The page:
But the only other music on MTV is horrible pop and contemporary rock. And rock just touched my confused preteen mind like nothing else. Admittedly, MTV got me into Linkin Park; it was one of my absolute faves back then (I can just sense the scorn of metalheads reading this.)

As the teen years came, I lost the lust for the street outside, and I became a shut-in. I kept my bedroom door closed and just contemplated life. Maybe I was thinking too much. I listened to Korn. The teen years put some kind of spell on me. I started going through so damn many phases. I’m pretty sure my mom often wanted to kill me.

I don’t blame her — I felt like killing myself. At school I felt betrayed. I tried to find solace in those people who didn’t give a shit. At home, after my parents (who were separated) decided it was a good idea to move back in together, I felt angry and depressed. I tried to hide it, and I don’t know how much of that anger I let go. Games, crappy music and TV are what I had. But I still didn’t feel anything. I was bored for no reason. Any joy I had was short-lived. Korn, Linkin and the Real World don’t tell you how to deal with that. Worse, I dressed all in black, wore Hot Topic jewelry and sported a grim look 24-7.

But the look and the music are just a cover-up. And my phases (and a million other teenagers’) did absolutely nothing to help me. Everybody else had “individuality” because it was placed on them through TV advertising. At this point, I understood “different” and I truly believed that I was different from every other person in the world.

Anyway, while rotting my brain with MTV’s bull, I found, luckily, Metallica. I knew nothing of them beyond their latest record, St. Anger. So, I bought what I thought was cool, which was Metallica’s 1986 thrash-metal mecca, Master of Puppets.

Master of Puppets is Metallica’s full-blown opus of pure thrash beauty, although it’s not the best record in the world. But it’s one that fucked me up, in a good way. It was an awakening. All of my troubles — school, home, parents and my own annoying feelings of self-doubt — disappeared that day three years ago. And the day I discovered Metallica will always be the day I learned the true power of music. I learned how music can speak to me. My journey as metalhead, and as a person, had finally begun.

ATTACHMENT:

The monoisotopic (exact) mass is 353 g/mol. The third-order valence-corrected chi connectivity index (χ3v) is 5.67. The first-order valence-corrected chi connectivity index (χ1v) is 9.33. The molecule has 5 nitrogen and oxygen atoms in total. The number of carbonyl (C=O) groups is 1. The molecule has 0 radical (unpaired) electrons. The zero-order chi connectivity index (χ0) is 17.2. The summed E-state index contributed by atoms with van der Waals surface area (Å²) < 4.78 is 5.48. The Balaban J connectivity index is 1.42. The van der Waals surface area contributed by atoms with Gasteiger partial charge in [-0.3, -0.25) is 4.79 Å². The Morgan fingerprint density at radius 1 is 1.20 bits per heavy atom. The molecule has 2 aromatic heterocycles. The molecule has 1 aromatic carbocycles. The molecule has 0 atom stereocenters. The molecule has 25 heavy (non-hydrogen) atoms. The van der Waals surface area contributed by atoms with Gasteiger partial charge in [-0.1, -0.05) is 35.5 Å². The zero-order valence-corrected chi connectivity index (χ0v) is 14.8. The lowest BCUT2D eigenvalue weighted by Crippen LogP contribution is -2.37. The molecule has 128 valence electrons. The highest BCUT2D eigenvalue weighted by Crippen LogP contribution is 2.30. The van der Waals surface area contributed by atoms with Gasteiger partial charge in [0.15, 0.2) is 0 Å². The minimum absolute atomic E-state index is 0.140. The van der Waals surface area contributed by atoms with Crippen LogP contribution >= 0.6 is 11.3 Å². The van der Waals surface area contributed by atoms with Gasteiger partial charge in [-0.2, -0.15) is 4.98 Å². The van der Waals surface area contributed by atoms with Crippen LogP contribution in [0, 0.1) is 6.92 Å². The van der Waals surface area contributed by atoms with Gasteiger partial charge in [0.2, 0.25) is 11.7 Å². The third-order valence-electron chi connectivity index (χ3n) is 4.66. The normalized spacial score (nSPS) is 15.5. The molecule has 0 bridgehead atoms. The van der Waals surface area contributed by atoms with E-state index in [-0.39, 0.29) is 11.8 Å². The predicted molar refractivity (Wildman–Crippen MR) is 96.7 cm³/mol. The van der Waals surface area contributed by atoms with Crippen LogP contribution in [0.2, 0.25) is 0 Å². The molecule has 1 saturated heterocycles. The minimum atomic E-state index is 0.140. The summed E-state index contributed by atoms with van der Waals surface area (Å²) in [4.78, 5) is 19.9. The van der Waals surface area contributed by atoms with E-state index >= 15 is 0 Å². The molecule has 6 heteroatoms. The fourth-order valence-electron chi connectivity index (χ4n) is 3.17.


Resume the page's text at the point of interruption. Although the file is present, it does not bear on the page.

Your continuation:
Though Metallica put me on my way to becoming a different person, I still was overindulging in Hot Topic wear and MTV. I was still a commercial commodity. My dress was still influenced by some of the metal-punk bands (Avenged Sevenfold): studded belts, studded bracelets, belt chains, etc. I was young(er), and I wanted an identity. I wanted individuality. I wanted to stand out. But, when I think about it, I was in deep fear of that individuality. Yes, I wanted to stand out, but I didn’t want anybody to notice. Such contradictions end in confusion.

Then things began to really change. The music I listened to made me want to do something. So I learned an instrument, which I was dying to do for a long time. I picked up the bass, and I played it day and night. I now play guitar. I dress how I want to dress.

In 2002, I finally learned what the word “different” meant. I’m an African-American teenage metalhead, and that’s something you don’t see every day in Detroit’s inner city. And I write about it. And I get the looks from people in my East Side ’hood. I had wanted to be different, but not noticed. Now people notice me, but I don’t care. I’m only annoyed by the constant stares I get wherever I go. But as soon as I hear that wall of metal sound, I forgive all those judgmental people. And I can keep my sanity.

Fifteen-year-old Kent Alexander is a Metro Times intern. Send comments to letters@metrotimes.com.